As most of the Western world struggles with the financial excesses of recent years, here in Australia, we seem to have defied the international trend. Australia has yet to succumb to the forces of economic decline being experienced in other Western nations, thanks largely to Chinese demand for our natural resources. ‘Lucky Country’ remains an apt description for the nation nearly 50 years after Donald Horne first used it to describe a country whose international standing is determined more on geological circumstance rather than on innovation and originality.
Chinese manufacturing is an important gauge for the continuing economic fortunes of Australia. As Western demand turns fallow, some economists anticipate Chinese demand to take up the slack and maintain existing production levels. This scenario is dependent on the continued expansion of the Chinese middle class, and in recent years new cities have been rising from the plains to accommodate the new consumer. However, booming property prices have made many cities unaffordable to most people, to the point where whole cities remain largely unpopulated.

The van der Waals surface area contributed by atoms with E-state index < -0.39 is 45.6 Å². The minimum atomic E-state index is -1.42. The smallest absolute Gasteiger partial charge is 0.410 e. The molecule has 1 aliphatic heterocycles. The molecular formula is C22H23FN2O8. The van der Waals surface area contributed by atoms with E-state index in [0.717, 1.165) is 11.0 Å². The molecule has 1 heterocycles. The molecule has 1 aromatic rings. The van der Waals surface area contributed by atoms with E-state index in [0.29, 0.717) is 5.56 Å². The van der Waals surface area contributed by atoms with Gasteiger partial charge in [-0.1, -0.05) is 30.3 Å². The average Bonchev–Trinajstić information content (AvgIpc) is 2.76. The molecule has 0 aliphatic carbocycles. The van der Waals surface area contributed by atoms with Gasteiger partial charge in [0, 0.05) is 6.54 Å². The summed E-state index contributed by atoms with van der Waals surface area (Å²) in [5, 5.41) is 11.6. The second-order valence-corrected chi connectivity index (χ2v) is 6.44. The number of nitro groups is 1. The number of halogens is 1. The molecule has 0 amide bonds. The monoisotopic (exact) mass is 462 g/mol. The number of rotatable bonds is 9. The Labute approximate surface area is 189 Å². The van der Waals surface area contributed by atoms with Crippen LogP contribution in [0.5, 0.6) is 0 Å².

The ghost city is an intriguing addition to China’s rich landscape heritage, a sub-genre in landscape and land art proffered by the new capitalism. One example is Kangbashi, a new city located in the autonomous region of Inner Mongolia. Intriguingly, the surrounding landscape is not only similar in appearance to some of the mineral rich areas of Australia, but also the scale of construction reflects the scale of mining undertaken here. As their towers push toward the heavens, our mines sink to greater depths.
China has emerged in recent years as an imposing economic force. Its manufacturing sector looms large, however structural deficiencies could still undermine its economy. James Kynge likens China to a lobster – threatening from the front, but weak at the back. Australia’s ongoing status as a lucky country is dependent on these foundations.